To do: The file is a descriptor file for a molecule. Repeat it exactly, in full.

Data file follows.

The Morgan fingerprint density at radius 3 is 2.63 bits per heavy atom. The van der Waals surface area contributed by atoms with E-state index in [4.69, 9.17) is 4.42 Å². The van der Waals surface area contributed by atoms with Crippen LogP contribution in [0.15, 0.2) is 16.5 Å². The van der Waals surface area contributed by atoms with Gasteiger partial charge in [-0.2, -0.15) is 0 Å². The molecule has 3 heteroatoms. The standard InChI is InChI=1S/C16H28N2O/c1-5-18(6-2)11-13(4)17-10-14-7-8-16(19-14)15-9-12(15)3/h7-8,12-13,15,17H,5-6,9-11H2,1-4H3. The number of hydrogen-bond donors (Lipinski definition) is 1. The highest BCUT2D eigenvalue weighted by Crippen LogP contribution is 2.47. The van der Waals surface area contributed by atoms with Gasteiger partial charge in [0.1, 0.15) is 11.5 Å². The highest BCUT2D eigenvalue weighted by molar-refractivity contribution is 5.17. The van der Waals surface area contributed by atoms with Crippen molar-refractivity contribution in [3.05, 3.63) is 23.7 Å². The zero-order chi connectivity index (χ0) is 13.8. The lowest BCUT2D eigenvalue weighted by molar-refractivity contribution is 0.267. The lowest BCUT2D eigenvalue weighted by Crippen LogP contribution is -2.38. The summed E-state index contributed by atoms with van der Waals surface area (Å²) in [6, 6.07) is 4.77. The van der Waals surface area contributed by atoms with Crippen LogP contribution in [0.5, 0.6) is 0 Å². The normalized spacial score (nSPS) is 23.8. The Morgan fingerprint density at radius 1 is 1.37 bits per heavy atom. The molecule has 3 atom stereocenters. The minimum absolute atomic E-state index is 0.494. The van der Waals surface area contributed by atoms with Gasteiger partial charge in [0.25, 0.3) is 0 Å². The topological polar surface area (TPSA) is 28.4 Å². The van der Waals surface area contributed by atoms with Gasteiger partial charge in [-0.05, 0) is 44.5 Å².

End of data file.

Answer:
The Morgan fingerprint density at radius 3 is 2.63 bits per heavy atom. The van der Waals surface area contributed by atoms with E-state index in [4.69, 9.17) is 4.42 Å². The van der Waals surface area contributed by atoms with Crippen LogP contribution in [0.15, 0.2) is 16.5 Å². The van der Waals surface area contributed by atoms with Gasteiger partial charge in [-0.2, -0.15) is 0 Å². The molecule has 3 heteroatoms. The standard InChI is InChI=1S/C16H28N2O/c1-5-18(6-2)11-13(4)17-10-14-7-8-16(19-14)15-9-12(15)3/h7-8,12-13,15,17H,5-6,9-11H2,1-4H3. The number of hydrogen-bond donors (Lipinski definition) is 1. The highest BCUT2D eigenvalue weighted by Crippen LogP contribution is 2.47. The van der Waals surface area contributed by atoms with Gasteiger partial charge in [0.1, 0.15) is 11.5 Å². The highest BCUT2D eigenvalue weighted by molar-refractivity contribution is 5.17. The van der Waals surface area contributed by atoms with Crippen molar-refractivity contribution in [3.05, 3.63) is 23.7 Å². The zero-order chi connectivity index (χ0) is 13.8. The lowest BCUT2D eigenvalue weighted by molar-refractivity contribution is 0.267. The lowest BCUT2D eigenvalue weighted by Crippen LogP contribution is -2.38. The summed E-state index contributed by atoms with van der Waals surface area (Å²) in [6, 6.07) is 4.77. The van der Waals surface area contributed by atoms with Crippen LogP contribution in [0.5, 0.6) is 0 Å². The normalized spacial score (nSPS) is 23.8. The Morgan fingerprint density at radius 1 is 1.37 bits per heavy atom. The molecule has 3 atom stereocenters. The minimum absolute atomic E-state index is 0.494. The van der Waals surface area contributed by atoms with Gasteiger partial charge in [0.25, 0.3) is 0 Å². The topological polar surface area (TPSA) is 28.4 Å². The van der Waals surface area contributed by atoms with Gasteiger partial charge in [-0.05, 0) is 44.5 Å².